I'm movin' on, I'll soon be gone
You were flyin' too high for my little old sky
So I'm movin' on.
Here is an example showing the twelve-bar blues pattern and how it fits with the lyrics of a given verse. One chord symbol is used per beat, with "-" representing the continuation of the previous chord:
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I - - - IV - - - I - - - I7 - - - Woke up this morning with an awful aching head IV - - - IV7 - - - I - - - I7 - - - Woke up this morning with an awful aching head V - - V7 IV - - IV7 I - - - I - V V7 My new man had left me, just a room and an empty bed.
— Bessie Smith, "Empty Bed Blues"
Line Pickup Measure 1 Measure 2 Measure 3 Measure 4 1 Deep B♭ (I) down in Lou'siana, close to B♭ (I) New Orleans, way B♭ (I) back up in the woods among the B♭ (I) evergreens, 2 There E♭ (IV) stood a log cabin, made from E♭ (IV) earth and wood, where B♭ (I) lived a country boy named B♭ (I) Johnny B. Goode. 3 He F (V) never really learned to read or F7 (V7) write too well, but he could B♭ (I) play a guitar just like a- B♭ (I) -ringin' a bell.
Examples of songs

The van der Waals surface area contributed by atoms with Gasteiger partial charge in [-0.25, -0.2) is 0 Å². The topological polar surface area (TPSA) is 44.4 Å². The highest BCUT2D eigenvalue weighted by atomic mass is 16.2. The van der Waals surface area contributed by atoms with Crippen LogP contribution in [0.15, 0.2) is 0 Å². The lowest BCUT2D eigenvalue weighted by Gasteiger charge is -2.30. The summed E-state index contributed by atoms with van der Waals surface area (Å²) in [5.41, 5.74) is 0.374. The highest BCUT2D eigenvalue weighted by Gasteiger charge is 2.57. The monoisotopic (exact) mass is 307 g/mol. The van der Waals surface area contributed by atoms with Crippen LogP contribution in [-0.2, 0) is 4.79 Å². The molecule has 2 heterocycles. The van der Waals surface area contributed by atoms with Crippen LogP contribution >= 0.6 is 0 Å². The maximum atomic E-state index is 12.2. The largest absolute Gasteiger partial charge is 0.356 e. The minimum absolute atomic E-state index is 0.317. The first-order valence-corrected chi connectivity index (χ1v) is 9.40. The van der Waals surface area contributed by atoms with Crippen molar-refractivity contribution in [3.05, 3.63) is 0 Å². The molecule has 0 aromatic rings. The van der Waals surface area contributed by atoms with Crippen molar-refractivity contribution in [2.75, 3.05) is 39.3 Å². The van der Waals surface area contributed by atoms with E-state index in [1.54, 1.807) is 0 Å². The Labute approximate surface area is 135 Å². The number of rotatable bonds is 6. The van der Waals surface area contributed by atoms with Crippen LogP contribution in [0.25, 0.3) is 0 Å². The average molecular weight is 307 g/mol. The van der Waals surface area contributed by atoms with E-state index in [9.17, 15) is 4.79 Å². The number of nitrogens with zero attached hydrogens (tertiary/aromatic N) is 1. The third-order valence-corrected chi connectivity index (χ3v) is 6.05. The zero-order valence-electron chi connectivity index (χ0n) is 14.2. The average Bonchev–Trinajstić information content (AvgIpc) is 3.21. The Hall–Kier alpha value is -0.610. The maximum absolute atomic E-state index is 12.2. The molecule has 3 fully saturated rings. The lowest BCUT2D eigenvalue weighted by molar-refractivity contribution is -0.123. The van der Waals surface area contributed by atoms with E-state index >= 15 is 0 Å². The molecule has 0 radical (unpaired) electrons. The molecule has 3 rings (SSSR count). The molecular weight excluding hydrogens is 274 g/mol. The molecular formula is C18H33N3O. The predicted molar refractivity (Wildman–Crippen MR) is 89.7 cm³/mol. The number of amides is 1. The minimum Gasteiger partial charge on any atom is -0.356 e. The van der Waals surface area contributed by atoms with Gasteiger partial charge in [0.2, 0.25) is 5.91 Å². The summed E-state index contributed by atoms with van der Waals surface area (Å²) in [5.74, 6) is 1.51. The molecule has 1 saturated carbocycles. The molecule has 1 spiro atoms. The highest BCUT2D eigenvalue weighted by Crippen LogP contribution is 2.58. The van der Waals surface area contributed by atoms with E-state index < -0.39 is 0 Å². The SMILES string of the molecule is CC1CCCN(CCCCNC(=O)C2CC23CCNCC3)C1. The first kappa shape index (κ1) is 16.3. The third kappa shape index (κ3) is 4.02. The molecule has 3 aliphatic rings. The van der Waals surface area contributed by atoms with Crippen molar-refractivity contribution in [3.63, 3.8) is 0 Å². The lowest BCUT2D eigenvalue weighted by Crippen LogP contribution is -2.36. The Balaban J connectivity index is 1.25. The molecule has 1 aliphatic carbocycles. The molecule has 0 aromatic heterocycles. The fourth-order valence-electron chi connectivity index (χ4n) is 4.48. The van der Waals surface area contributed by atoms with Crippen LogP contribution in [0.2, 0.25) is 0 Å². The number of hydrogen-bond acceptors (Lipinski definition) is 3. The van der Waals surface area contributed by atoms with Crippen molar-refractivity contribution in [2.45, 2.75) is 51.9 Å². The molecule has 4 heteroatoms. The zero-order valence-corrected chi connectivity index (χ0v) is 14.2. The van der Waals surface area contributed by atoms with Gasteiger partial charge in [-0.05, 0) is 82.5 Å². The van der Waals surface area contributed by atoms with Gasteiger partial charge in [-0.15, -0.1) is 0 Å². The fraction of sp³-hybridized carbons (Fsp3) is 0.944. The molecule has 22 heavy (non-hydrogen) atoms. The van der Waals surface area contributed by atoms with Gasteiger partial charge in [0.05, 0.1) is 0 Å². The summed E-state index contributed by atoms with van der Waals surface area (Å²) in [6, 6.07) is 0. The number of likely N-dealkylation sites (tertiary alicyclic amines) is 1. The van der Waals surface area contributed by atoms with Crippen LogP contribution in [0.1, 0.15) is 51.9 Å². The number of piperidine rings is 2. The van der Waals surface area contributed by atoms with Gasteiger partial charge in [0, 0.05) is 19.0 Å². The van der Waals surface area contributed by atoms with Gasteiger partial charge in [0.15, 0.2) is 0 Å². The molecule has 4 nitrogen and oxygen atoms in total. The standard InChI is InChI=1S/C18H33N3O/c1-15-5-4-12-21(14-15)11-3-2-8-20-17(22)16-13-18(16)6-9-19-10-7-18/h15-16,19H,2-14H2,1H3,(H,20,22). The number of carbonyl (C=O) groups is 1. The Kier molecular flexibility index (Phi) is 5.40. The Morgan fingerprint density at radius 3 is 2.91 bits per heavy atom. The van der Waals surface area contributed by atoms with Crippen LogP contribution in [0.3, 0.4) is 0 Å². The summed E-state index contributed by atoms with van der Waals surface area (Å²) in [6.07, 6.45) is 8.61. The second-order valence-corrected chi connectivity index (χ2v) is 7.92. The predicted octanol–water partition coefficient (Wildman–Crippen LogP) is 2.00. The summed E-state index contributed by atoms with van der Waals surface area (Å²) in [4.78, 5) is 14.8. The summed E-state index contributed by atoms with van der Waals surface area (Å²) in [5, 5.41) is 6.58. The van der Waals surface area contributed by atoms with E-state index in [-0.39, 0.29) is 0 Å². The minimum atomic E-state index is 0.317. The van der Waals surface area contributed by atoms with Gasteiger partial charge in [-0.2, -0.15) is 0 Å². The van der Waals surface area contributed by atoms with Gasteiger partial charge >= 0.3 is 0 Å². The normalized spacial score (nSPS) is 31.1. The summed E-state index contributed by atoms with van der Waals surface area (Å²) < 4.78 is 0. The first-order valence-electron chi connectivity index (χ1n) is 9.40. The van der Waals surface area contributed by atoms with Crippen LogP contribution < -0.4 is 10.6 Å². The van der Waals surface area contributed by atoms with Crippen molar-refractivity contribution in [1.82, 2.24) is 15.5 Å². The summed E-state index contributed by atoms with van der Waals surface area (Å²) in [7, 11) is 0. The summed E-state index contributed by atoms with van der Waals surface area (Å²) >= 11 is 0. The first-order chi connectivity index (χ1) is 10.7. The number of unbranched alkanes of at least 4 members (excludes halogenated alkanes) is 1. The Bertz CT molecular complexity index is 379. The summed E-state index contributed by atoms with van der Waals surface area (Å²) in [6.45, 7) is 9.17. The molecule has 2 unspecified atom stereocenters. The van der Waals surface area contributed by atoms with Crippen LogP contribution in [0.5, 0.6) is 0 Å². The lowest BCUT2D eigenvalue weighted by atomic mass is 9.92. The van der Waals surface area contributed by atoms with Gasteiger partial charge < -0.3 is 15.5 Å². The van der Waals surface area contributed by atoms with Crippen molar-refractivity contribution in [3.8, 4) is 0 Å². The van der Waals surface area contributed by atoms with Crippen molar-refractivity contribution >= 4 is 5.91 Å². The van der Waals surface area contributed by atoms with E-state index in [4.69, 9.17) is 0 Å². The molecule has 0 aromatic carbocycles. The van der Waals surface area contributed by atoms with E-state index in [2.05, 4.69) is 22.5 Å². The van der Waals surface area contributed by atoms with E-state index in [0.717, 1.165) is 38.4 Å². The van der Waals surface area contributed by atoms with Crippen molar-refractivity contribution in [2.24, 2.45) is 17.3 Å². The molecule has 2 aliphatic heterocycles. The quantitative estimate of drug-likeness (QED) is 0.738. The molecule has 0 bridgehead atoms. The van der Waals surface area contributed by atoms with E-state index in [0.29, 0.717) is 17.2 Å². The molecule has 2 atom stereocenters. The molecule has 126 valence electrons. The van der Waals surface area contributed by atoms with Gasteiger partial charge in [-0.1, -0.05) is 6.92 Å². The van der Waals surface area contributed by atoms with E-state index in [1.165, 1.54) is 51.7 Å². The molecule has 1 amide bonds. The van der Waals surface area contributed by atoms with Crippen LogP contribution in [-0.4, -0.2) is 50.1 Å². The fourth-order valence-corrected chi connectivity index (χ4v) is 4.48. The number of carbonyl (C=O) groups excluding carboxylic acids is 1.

The twelve-bar blues chord progression is the basis of thousands of songs. Most songs by blues genre-related artists, including boogie-woogie, jump blues, and various regional blues styles use the twelve bar format (more than half of the songs on the List of blues standards were originally or have been standardized to a twelve-bar I–IV–V format
- "Rock Around the Clock" – Bill Haley & His Comets (1954 & 1955)
- "Shake, Rattle and Roll" – Big Joe Turner (1954)
- "Tutti Frutti" – Little Richard (1955)
- "What'd I Say" – Ray Charles (1959)
- "Wipeout" – The Surfaris (1963)
- "I Got You (I Feel Good)" – James Brown (1965)
- "Wooly Bully" – Sam the Sham and the Pharaohs (1965)
- "Batman Theme" – Neal Hefti (1966)
- "Why Don't We Do It in the Road?" – The Beatles (1968)
- "Tush" – ZZ Top (1975)
- "Give Me One Reason" – Tracy Chapman (1996)
- "Ball and Biscuit" – The White Stripes (2002)
- Thomas 2002, p. 85.
- Benward & Saker 2003, p. 186.
- Kernfeld 2007
- Alfred Publishing, p. 18
- Tanner and Gerow 1984, p. 37, cited in Baker 2004: "This alteration [V–IV–I rather than V–V–I] is now considered standard."